Wants Jewish War Relief Apparatus Used for National Philanthropies

A radical change in money raising methods for National Jewish philanthropies was proposed at the National Conference of the Jewish Social Service which began its sessions this afternoon here at the Hotel Washington. The proposal, made by Mr. Samuel A. Goldsmith of the Bureau of Jewish Social Research, New York, on behalf of the Committee of Nine appointed last year was that instead of these institutions obtaining their maintenance and other funds by direct, personal solicitation, a national budget be established based on the requirements of these institutions.

In order to raise this national budget, it is suggested in the Committee’s proposal that the apparatus of the American Jewish Relief Committee be utilized. This Organization which was called into existence in order to relieve the distress of the Jews of Europe due to the war, raised nearly sixty million dollars for war relief purposes, through the cooperation of local committees organized in over 1200 American Jewish communities.

“Now that the emergency which called this committee into being is practically over, it should not be permitted to go out of existence”, Mr. Goldsmith declared. “It is the most efficient agency that has thus far been developed for the collection of funds from the Jews throughout the United States. It has shown a capacity for raising in a given year a sum upward of $12,500,000. It ought to be asked to continue in existence for the purpose of raising a national budget for national organizations ministering to the philanthropic needs of American Jewry”.

Mr. Goldsmith prefaced his proposal by an analysis of the fund-raising methods of seven institutions, most of which get their funds by direct, personal solicitation.

“They do not work on a budget”, Mr. Goldsmith said the committee had found, “and practically all have collected more money than they have spent. They renew subscriptions and get new subscriptions through the collectors, who work on either salary of commission, and they raise about #13,000,000 a year, at an approximate cost of $450,000. The average cost per institution is 28 per cent., though in the case of one institution it runs over 40 per cent”.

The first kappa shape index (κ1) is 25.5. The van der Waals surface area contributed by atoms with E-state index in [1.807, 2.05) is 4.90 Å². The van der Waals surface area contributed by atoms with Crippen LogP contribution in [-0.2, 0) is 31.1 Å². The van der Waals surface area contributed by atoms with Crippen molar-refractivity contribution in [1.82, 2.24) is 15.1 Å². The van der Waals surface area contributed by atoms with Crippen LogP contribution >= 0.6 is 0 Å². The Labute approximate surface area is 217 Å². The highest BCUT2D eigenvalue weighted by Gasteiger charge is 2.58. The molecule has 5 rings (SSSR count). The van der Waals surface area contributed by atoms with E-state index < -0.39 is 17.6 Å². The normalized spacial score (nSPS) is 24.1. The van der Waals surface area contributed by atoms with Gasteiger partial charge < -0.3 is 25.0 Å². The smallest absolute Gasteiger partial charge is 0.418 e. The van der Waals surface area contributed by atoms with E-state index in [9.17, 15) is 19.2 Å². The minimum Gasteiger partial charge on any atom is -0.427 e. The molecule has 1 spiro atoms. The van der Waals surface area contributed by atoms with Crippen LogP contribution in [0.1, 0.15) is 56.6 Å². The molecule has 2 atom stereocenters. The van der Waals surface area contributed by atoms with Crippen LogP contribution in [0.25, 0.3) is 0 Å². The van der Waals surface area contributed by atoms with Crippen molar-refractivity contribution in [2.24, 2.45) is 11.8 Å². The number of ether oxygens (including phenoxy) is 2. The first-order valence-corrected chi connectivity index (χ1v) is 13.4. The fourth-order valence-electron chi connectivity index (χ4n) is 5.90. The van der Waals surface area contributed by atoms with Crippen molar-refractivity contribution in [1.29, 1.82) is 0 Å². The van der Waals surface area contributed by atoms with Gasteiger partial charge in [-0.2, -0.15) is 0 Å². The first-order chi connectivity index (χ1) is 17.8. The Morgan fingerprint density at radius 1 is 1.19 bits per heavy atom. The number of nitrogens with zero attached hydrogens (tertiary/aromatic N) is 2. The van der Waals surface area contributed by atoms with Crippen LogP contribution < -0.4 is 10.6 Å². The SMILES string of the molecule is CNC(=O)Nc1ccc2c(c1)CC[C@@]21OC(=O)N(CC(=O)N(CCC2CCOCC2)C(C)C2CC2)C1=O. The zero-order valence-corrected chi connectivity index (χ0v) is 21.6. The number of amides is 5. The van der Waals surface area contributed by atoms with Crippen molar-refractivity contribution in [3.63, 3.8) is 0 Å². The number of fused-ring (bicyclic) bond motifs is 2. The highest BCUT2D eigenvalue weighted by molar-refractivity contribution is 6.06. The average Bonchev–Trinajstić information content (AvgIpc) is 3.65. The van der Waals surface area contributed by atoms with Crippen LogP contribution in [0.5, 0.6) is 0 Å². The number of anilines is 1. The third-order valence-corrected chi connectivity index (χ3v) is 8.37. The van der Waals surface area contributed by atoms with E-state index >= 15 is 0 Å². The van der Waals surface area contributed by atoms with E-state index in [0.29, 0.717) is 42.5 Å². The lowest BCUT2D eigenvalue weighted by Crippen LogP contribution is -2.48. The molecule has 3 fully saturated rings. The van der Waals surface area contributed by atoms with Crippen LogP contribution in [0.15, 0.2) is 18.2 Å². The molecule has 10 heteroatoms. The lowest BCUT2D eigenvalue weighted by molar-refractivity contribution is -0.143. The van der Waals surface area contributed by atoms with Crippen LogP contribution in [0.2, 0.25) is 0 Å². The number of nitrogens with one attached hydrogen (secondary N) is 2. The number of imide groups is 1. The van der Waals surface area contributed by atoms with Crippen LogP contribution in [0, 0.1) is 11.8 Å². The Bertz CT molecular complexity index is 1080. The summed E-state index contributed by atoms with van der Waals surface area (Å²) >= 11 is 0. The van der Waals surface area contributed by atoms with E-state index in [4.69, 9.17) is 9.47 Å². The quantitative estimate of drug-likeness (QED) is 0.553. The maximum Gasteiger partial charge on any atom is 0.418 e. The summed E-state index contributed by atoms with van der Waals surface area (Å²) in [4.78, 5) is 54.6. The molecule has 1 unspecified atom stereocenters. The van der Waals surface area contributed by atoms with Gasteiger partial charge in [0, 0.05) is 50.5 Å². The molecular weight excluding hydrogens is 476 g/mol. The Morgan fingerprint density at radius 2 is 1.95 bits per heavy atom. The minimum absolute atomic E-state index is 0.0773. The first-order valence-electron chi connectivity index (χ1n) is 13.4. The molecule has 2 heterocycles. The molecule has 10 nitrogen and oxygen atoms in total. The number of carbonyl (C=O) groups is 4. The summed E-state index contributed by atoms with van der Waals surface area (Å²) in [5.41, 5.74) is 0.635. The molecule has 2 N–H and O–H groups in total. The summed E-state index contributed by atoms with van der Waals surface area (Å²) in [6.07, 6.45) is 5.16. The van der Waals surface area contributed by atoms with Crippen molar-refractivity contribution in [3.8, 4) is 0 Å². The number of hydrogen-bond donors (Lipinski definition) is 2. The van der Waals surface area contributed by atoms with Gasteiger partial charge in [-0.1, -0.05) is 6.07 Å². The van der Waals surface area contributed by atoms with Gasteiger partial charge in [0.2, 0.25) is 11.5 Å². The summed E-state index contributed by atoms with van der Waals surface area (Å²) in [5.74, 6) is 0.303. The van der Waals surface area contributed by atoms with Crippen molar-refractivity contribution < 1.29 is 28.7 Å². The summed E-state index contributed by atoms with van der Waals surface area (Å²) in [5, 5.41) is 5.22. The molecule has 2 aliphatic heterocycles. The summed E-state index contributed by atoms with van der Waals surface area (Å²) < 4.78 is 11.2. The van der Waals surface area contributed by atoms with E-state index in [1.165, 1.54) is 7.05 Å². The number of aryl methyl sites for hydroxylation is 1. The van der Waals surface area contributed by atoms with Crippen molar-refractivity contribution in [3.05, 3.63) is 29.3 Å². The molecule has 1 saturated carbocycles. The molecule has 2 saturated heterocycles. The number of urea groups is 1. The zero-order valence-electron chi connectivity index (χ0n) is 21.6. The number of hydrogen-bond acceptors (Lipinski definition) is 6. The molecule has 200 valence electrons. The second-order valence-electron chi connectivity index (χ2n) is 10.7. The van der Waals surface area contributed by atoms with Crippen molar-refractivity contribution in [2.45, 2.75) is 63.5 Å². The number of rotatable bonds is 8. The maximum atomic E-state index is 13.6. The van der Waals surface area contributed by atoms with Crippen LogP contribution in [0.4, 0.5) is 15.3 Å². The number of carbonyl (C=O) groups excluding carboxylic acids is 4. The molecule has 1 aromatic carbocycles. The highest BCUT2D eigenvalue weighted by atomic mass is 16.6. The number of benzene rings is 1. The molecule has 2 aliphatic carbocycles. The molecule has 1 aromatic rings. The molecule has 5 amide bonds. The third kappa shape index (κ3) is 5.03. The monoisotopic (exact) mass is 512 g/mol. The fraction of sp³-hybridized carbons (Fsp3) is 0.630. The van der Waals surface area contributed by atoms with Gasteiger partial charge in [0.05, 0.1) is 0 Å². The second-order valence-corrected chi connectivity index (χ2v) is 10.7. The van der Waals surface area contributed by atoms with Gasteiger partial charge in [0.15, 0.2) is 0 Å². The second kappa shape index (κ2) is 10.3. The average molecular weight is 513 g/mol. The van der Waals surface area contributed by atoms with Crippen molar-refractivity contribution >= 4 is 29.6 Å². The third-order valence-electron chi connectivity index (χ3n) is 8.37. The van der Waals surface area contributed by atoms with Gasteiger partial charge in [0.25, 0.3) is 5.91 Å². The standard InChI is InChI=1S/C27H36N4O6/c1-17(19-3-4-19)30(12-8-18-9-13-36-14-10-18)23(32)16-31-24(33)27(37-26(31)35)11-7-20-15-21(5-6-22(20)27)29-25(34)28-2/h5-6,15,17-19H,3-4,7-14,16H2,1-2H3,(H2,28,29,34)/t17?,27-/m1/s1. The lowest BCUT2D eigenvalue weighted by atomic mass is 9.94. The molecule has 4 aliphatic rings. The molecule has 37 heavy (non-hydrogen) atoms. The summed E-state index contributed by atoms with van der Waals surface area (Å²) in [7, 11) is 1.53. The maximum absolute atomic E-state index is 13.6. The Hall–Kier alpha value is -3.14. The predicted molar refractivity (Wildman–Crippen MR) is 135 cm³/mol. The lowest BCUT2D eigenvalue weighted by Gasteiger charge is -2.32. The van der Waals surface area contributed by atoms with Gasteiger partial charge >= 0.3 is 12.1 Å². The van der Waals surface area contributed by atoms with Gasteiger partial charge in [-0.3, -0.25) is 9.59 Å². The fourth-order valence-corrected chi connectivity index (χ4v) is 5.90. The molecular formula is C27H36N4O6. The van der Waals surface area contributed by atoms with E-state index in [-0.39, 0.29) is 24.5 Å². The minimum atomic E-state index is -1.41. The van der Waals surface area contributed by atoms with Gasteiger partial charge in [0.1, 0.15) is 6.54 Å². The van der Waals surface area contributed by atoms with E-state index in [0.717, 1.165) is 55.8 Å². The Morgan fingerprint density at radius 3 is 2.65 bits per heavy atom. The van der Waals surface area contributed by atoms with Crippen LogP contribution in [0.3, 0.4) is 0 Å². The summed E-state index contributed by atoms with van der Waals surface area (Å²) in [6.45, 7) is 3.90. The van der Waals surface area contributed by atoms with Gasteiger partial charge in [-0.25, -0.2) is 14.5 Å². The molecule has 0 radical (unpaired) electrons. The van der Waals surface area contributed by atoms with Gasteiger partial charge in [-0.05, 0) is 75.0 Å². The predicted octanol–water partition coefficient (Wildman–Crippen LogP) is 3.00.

The national budget, which is proposed as a substitute, is to be set up according to the needs of the institutions, falling within its scope and raised by voluntary committees in the same manner as the funds for war relief were raised. The local committees would be assessed according to the service they actually receive from these institutions and also according to their means and local problems.

“A limitation must be placed on unnecessary expenditures and funds raised for such work only as is absolutely insisted”, Mr. Goldsmith’s committee insisted. “If this plan is carried out it will liberate a great spiritual as well as a great national force, which will react for the welfare of American Jewry and its national institutions”.

Strong opposition to the plan was voiced by representatives of several national philanthropies. Mrs. Seraphina Pisko, Secretary of the National Hospital for Jewish Consumptives of Denver, pleaded for the retention of that personal contact with the communities which is possible only through field secretaries. In this plea she was joined by Dr. Charles D. Spivak, Secretary of the Jewish Consumptives Relief Society also of Denver, and Isidore Herschfeld of the Hebrew Immigrant Aid Society of New York. A resolution which they offered was adopted, referring the question to a committee representing the conference and the philanthropies involved, which will submit a final report at next year’s convention.

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